Update airlift drilling: Motorised drilling

A new experiment with airlift drilling is performed at the WOT. A motor of a petrol auger was used to drive the drill stem of the airlift drilling method. This produced a continuous rotational movement, so two couplings were required. One for the outlet of the drilling fluid and air mixture. Another one to couple the pressurized air hose to the drill shaft.


The main advantage of the system compared to the previous manual setup was the increased drilling speed. The maximal speed was measured to be 12 meter per hour. The record with manual shaft rotation was 7.5 meter per hour. However, the average speed of the whole borehole was only 5.4 meter
per hour. This is not a very large increase, compared to the 4.5 meter per hour during manually rotating in an earlier test.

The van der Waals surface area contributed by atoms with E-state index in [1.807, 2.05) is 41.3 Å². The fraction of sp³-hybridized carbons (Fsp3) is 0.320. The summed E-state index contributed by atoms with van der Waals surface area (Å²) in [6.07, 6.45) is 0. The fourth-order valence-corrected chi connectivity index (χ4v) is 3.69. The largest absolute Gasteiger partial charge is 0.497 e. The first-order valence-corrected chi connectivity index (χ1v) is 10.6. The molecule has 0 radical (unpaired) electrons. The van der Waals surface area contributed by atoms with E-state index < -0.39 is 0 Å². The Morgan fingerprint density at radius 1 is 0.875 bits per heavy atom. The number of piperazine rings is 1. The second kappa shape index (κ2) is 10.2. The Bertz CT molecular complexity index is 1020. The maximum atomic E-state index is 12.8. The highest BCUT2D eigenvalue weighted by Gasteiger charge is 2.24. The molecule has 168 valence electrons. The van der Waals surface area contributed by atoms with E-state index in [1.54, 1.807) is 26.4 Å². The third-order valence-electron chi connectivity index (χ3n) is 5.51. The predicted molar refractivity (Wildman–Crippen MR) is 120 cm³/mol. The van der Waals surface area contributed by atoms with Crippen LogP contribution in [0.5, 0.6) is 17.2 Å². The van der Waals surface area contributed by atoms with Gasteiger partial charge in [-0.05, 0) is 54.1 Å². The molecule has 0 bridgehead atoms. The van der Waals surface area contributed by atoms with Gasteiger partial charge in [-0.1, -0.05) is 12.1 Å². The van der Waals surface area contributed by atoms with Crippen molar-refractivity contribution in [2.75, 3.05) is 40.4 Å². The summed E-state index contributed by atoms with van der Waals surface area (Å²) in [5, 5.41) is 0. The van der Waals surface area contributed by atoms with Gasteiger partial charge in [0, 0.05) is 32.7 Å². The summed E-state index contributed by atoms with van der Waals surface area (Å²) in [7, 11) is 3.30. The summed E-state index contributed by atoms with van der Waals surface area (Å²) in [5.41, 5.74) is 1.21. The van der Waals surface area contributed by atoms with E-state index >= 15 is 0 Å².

This is mainly because changing of the pipes was more time consuming since the motor was attached to them. Also, starting of the petrol engine was hard, as the engine was at an unpractical location for starting and unwilling. The couplings for air and water, which were finished a day before the test, performed perfectly. The air coupling was not leaking up to a pressure of 8 bar. Thanks to Hedzer and Haje who helped to turn them to specifications.

Problems with starting the engine


There is the option to make a new test setup with a proper rig to guide the motor assembly. Also, an updated version of the air and water coupling can be made, where the length of the coupling assembly will be decreased (currently ~45cm long). A pipe clamp can be mounted on the rig, to hold the pipes during adding and removing. Changing pipes is then preferably done with three-meter pieces at the time, to minimize the time spend on it. The average speed of drilling can come very close to the 12 meter per hour (in Dutch soil) with these upgrades.

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